Published On:Thursday, 14 May 2015
Posted by Chaudhry

EQUITY AND DEBT CROWDFUNDING: WHERE WE ARE NOW AND WHERE WE ARE GOING NEXT

Equity and Debt Crowdfunding: Where We Are Now and Where We Are Going Next


Editor's Note: We share a guest post from Scott Andersen, a securities regulatory attorney focusing on crowdfunding. Andersen keeps a highly informative blog on his site finLawyer.com, and the following is his latest post, which we are publishing below with his permission. Andersen discusses the equity and debt crowdfunding landscape: where it stands now and what the future may hold. As always, guest contributors' opinions are their own and do not necessarily represent the views of Crowdsourcing.org.
I receive inquiries at my law practice daily from people seeking to form equity and debt crowdfunding platforms. Since the JOBS Act was signed into law in April 2012, there has been a tremendous amount of excitement with crowdfunding. Interestingly, real estate funding platforms are leading the charge, even more so than platforms focused on technology, medical, and other business sectors.
There have been a number of surprises since passage of the JOBS Act. At the Federal level, crowdfunding still remains illegal. As such, FINRA, the designated regulator of crowdfunding portals, currently plays virtually no role. What we see instead is the formation of funding platforms, not funding portals (more on this below). But even with no federal crowdfunding, non-accredited investors will shortly be able to invest by way of Reg A+.
Capital formation for small companies is being, and has already been, altered dramatically. Title II permits general solicitation under Rule 506(c), so long as investors are accredited. Title III crowdfunding rules for sales to non-accredited investors have never been finalized and are considered by many to be unworkable. Title IV, which becomes effective on June 19, 2015, permits investments by both accredited and non-accredited investors, albeit with some rather expensive strings attached for small businesses.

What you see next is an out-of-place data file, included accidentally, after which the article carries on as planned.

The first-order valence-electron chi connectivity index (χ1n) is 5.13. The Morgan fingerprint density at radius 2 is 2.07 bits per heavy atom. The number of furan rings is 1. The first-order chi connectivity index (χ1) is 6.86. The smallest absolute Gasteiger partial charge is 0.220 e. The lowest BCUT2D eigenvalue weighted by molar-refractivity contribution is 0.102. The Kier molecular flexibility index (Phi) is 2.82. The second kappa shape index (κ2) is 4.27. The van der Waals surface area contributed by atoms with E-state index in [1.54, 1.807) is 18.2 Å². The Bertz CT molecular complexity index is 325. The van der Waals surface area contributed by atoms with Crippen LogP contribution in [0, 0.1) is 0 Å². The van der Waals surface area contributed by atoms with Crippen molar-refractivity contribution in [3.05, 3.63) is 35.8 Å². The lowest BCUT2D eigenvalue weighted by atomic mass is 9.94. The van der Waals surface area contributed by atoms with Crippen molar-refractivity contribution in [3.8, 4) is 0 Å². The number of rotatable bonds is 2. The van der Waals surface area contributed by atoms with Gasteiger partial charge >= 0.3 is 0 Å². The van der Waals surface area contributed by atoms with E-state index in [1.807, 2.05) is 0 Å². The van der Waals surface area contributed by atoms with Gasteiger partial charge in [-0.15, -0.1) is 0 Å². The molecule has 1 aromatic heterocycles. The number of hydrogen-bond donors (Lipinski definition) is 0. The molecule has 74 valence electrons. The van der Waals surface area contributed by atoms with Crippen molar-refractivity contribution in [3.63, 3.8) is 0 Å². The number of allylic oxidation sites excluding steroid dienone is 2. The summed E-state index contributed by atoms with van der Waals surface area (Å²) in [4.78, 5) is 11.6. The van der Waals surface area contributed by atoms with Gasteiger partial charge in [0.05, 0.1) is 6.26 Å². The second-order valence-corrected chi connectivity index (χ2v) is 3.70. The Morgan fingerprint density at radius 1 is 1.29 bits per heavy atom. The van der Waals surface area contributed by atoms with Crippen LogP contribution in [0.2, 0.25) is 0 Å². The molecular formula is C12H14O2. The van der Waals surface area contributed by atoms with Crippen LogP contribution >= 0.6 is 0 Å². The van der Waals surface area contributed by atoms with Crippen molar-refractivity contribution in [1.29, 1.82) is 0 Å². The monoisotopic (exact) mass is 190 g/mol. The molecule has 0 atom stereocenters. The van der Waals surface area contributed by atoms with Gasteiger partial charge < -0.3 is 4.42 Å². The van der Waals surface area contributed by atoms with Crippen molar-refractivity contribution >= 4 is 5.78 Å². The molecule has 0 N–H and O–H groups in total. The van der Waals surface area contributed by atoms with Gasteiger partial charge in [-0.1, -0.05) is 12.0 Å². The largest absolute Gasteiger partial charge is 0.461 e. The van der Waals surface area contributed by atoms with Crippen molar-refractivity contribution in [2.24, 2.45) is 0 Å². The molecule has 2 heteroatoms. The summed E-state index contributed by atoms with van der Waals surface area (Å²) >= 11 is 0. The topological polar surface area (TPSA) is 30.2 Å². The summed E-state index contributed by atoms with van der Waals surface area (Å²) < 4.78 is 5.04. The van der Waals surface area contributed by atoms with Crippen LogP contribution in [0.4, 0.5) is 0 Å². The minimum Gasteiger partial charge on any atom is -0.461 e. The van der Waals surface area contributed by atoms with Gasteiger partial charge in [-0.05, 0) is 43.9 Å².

So, if federal crowdfunding is not illegal, the thing exciting people that we are really talking is not crowdfunding per se, but the use for the first time of funding platforms (websites) with general solicitation and advertising to attract investors under Title II and soon Title IV. It is interesting to note how this has developed, and how companies are raising funds today. And, there is no question that funds are indeed being raise successfully today. Billions of dollars worth.
Funding Portals vs. Funding Platforms
The JOBS Act references funding portals at least thirty times. In October 2013, FINRA issued Regulatory Notice 13-34 which set forth the parameters for funding portals. Funding portals were to be regulated like miniature broker-dealers. They were to be subject to FINRA membership, supervision, AML, and reporting rules. They were to be subject to FINRA investigations, discipline and sanctions. But without the SEC approving crowdfunding federally, there are no funding portals; they cannot legally exist.
Rather, what we are seeing today are funding platforms. In contrast to funding portals being mentioned over thirty times in the JOB Act, funding platforms are mentioned only once. The term funding platform appears just a single time in the Title II exemption from broker-dealer registration. Funding platforms are websites where investments are advertised through general solicitation and where, up to this point at least, sales are made to accredited investors under Rule 506. And while the exemption from federal broker-dealer registration in Title II has been somewhat limited by SEC interpretation, the SEC gave back what it took away by providing no-action relief to FundersClub and AngelList.
In short, while the broker-dealer exemption was narrowed, by allowing venture funds to operate funding platforms without registering as broker-dealers the SEC paved the way forward. The message was clear: funding platforms are not required to register as a broker-dealer so long as they do not engage in activities that traditionally require broker-dealer registration. These prohibited acts include: receiving transaction-based compensation (basically commissions, although receiving a carried interest is fine); handling customer funds or securities (use an escrow agent instead); and negotiating or recommending securities transactions (or cold calling). Thus, funding platforms today generally fall into three business models: 1) the broker-dealer model (where commissions are earned and investments are recommended); 2) the investment adviser model (2/20 fees); and 3) the listing service model (where offerings are simply listed for investors, and either no fees are charged such as may be the case with direct issuer offerings, or where the platform charges listing fees or fees for the use tools and services). This is a pretty remarkable change for raising funds for debt or equity offerings. Offerings no longer require broker-dealer syndicates, and investments are attracting investors through general solicitation, doing exactly what the JOBS Act was designed to do. The one caveat is that, as the SEC made clear, funding platforms should not act like broker-dealers.